Autumn is here and so is Britain’s annual badger cull. While cattle and sheep may be Britain’s most common farm animals, badgers have been domesticated in some communities for centuries. Badger milk and cheese have formed the backbone of the economy in such communities, where badger farms have been passed down through countless generations.
“Badger milking is in our blood,” said Ian Gipple of Bofferwick, a village in Wiltshire whose ‘badgerers’ – those who domesticate badgers – have been active since at least the fourteenth century. “It’s more than a job. It’s a way of life. You can’t live side by side with badgers for years and not become a little badgery yourself.”
“Badgering is a British cultural tradition,” said another resident, “Just like how those Romans were raised by a wolf, King Arthur was suckled at the teat of a wild badger.”
Groups such as Got Badger Milk and Salamandastron have held up these communities as examples of how Britain can overcome poor badger-human relationships across the country: domesticate the wild badger populations and turn them into productive members of society rather than the squatting, tuberculoid layabouts they are in the wild.
Domesticating wild badgers can be difficult. “Badgers are all about clan mentality. So to tame badgers you have to find the alpha in the clan and take them down in a no-holds-barred cave match. Once you assert your dominance over the badger chief, you can go about truly taming the entire clan,” said Gipple.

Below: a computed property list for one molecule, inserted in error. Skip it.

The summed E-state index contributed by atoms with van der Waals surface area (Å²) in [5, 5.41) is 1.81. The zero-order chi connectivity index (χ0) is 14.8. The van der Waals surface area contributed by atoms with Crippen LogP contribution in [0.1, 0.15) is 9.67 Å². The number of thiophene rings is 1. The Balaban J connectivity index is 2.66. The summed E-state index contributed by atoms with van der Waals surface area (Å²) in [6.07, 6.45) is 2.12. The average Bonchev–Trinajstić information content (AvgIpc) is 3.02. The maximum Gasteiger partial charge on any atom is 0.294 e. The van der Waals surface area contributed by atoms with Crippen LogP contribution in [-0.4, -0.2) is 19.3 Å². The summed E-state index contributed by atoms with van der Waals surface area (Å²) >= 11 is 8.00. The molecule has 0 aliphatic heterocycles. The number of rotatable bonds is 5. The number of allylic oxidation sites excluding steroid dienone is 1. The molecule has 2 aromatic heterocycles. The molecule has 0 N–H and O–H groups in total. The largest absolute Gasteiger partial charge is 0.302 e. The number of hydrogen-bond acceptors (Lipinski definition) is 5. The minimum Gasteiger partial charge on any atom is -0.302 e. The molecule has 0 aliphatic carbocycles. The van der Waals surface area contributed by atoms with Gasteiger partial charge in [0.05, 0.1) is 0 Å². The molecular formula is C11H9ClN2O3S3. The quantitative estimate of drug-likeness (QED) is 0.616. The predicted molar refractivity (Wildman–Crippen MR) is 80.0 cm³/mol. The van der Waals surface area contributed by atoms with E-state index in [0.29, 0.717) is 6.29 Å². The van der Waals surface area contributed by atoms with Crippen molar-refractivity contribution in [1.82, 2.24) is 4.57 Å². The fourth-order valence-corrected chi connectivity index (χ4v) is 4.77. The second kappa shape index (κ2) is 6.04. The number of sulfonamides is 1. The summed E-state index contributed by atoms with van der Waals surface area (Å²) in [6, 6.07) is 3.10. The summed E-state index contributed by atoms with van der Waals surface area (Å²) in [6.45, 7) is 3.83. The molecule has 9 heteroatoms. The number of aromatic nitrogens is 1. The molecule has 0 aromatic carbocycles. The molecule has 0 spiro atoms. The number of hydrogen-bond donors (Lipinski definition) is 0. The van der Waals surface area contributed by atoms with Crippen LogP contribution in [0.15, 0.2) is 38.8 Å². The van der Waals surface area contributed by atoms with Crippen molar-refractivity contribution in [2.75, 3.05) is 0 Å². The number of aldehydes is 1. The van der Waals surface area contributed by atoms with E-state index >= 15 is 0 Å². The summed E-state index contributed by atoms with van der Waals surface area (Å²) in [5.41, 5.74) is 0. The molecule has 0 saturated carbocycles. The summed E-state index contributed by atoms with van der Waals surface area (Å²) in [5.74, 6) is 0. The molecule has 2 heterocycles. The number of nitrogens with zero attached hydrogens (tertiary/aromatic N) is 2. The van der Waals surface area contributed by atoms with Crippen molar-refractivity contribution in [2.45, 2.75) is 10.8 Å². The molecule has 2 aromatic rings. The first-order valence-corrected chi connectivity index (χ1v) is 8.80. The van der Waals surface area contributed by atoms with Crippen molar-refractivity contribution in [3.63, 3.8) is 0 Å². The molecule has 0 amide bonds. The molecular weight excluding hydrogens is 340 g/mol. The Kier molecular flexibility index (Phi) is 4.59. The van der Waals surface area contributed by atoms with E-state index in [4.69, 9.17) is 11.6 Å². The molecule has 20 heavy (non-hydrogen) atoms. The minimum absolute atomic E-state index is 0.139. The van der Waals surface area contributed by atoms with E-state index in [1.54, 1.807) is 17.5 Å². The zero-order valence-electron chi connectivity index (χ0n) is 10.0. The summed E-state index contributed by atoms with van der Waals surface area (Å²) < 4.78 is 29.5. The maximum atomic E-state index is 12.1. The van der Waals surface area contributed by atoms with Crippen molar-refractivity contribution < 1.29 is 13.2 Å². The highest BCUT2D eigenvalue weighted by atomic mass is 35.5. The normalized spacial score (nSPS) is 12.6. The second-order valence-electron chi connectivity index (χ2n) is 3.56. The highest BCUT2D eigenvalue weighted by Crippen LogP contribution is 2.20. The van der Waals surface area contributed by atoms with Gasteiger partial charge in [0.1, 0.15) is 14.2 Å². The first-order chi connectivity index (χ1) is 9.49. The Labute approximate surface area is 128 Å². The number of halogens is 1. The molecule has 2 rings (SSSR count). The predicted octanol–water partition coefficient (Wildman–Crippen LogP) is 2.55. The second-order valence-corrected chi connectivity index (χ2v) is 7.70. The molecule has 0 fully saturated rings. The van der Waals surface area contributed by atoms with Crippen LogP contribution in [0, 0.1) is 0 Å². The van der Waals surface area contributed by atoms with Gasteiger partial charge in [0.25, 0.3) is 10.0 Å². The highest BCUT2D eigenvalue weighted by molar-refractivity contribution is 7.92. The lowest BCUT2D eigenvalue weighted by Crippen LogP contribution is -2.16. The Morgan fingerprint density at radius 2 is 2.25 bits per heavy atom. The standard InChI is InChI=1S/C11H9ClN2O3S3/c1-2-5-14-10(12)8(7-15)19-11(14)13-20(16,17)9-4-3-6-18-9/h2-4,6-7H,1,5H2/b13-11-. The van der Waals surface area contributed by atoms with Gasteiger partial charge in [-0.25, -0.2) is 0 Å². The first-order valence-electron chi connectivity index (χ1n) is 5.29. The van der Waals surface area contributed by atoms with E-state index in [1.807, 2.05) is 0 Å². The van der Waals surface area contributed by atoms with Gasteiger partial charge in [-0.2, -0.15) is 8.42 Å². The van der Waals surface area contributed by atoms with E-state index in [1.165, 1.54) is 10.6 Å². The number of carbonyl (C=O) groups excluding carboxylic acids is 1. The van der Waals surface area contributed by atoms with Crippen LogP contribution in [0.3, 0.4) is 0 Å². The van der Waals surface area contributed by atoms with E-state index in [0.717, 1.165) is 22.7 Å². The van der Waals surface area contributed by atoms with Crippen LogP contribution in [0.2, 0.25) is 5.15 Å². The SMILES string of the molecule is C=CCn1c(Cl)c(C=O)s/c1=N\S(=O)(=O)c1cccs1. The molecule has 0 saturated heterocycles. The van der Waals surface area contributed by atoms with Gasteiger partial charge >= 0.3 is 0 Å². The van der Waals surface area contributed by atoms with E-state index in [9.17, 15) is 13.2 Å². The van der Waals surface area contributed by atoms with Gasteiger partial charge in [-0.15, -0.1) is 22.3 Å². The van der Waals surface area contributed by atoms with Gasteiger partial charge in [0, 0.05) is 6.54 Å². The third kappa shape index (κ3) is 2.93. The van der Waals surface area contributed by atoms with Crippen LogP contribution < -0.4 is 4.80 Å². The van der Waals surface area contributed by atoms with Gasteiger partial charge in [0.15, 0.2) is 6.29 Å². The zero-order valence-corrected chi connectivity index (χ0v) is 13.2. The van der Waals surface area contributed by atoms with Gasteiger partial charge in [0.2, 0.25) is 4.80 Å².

Many farmers in Britain are hesitant to commit to such an arduous process to tame badgers that they might otherwise simply kill. “I can’t think of anything that could possibly make me want to tame and milk wild badgers. Literally nothing could be worth it,” Harry Walthome, a British dairy farmer told WWN.
After a badger has been domesticated, milking it is no walk in the park. As a badgerer, you have to fight tooth and nail from dawn till dusk to make some of the most ill-tempered animals on the planet give up their precious milk. Naturally, badger milking is not without risk. Badgerers almost never make it to old age without a significant injury from badgering. Many badgerers are missing fingers, toes, or eyes, and some have even paid the ultimate price.
“I lost my wife to the badgers we tend,” said Rupert Wallis. “You can’t show fear to a clan of badgers – they’re like wolves, ready to strike at the first sign of weakness even after you assert your dominance. My wife took a legger while she was on a solo milk run and went down right in the middle of the clan. They stripped her flesh down to the bone in the minute it took me to fight my way toward her. She got too cocky, and lost her life because of it.”
Badgering may be difficult, dangerous, and downright disgusting, but it’s also exceptionally profitable. Today, badger products sell at a premium, as the rich caloric and nutritional properties of a badger’s milk coupled with its rarity serve to make it a favorite among the British elite. Badger milk has even earned the nickname “liquid gold” among those who seek it out – and not just because of its off-white color. There are many connoisseurs who are willing to go to great lengths for a mere cup of the stuff.
“Once you’ve tasted the nectar of the badger, every other dairy product pales in comparison,” said Gracie-Leigh Glenn, prominent online dairy enthusiast, “The thick, loamy texture is the foundation for the sublime nutty earthiness that characterizes every taste of badger milk. To the discerning palate, badger milk is the gold standard.”
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